Ruins of Tixall
Engraved from an Original painting in the possession of Mr Clifford.
Pubd by Longman, Hurst & Co London and John Ballantyne & Co Edinburgh.
Notes and Illustrations
Arthur Clifford, Esq.
Editor of Sir Ralph Sadler's State Papers.
———Sow, which from her spring,
At Stafford meeteth Penk, which she along doth bring
To Trent, by Tixall grac'd, the Astons' ancient seat,
Which oft the Muse hath found her safe and sweet retreat.
The noble owners now of which beloved place,
Good fortunes them and theirs with honoured titles grace:
May Heaven still bless that house, till happy floods you see
Yourselves more graced by it, than it by you can be.
Whose bounty, still my Muse so freely shall confess,
As when she shall want words, her signs shall it express.
Drayton's Poly-olbion, Song XII.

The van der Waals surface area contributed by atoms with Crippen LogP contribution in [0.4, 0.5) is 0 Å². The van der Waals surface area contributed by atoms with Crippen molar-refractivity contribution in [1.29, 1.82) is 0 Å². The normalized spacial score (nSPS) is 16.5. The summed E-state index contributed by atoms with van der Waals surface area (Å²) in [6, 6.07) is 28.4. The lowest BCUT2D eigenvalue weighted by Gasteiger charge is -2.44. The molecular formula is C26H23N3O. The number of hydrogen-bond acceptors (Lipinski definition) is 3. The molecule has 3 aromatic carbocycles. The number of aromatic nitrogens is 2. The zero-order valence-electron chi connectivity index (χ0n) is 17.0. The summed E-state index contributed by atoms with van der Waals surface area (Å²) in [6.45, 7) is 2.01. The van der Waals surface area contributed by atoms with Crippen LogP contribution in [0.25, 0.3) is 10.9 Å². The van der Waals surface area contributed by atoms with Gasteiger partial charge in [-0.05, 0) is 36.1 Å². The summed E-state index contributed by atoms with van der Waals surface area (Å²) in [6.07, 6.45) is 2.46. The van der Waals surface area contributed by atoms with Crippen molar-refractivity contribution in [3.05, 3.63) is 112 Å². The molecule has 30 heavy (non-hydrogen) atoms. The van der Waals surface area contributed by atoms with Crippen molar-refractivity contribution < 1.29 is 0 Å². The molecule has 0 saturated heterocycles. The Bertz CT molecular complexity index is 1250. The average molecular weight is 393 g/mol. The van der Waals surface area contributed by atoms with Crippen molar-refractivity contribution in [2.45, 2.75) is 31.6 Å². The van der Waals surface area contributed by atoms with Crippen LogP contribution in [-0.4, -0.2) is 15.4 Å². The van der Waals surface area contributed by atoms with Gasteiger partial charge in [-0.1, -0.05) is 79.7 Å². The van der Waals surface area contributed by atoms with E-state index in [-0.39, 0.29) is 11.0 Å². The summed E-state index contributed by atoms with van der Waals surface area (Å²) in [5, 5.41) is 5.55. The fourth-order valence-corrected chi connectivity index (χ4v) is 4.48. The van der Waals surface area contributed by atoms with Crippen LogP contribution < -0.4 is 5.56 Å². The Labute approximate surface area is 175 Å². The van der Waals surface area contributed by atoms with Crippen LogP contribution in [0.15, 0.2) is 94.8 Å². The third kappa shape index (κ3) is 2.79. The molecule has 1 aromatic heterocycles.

Printed by James Ballantyne anb Co.
For Longman, Hurst, Rees, Orme, and Brown, London;
And John Ballantyne and Co. Edinburgh.
The Right Honourable
Lady Harriet Leveson Gower.
I have had the pleasure to be informed, that your Ladyship has frequently been heard to express your admiration of Tixall, and its situation. Your Ladyship has also favoured me with your approbation of a considerable part of the Poetry in this volume, which I had the honour, some time ago, to submit to your Ladyship's perusal. With such a decision, therefore, in my favour, I can confidently declare, that I feel little or no anxiety in offering this Work to the Public.
I have the honour to be,
With the highest respect,
Your Ladyship’s most obliged, and
Most obedient humble servant,
Edinburgh, 5th July, 1818.
- The Expostulation of St Mary Magdalen
- On the Death of Mr P——’s Little Daughter
- On the Death of The Lady Catherin White
- To Mr Normington
- To Cononell Plater
- To Mr Kitely
- A Present of Bands and Cuffes
- The Forehead the First Assault
- Forehead and Cheekes
- Eyes and Lips
- The Panne
- Letters to Mr Normington
- On the Death of The Countesse of Rivers
- Self-Love Mentayned to The Faire Self-Denyer, My Sister, Th.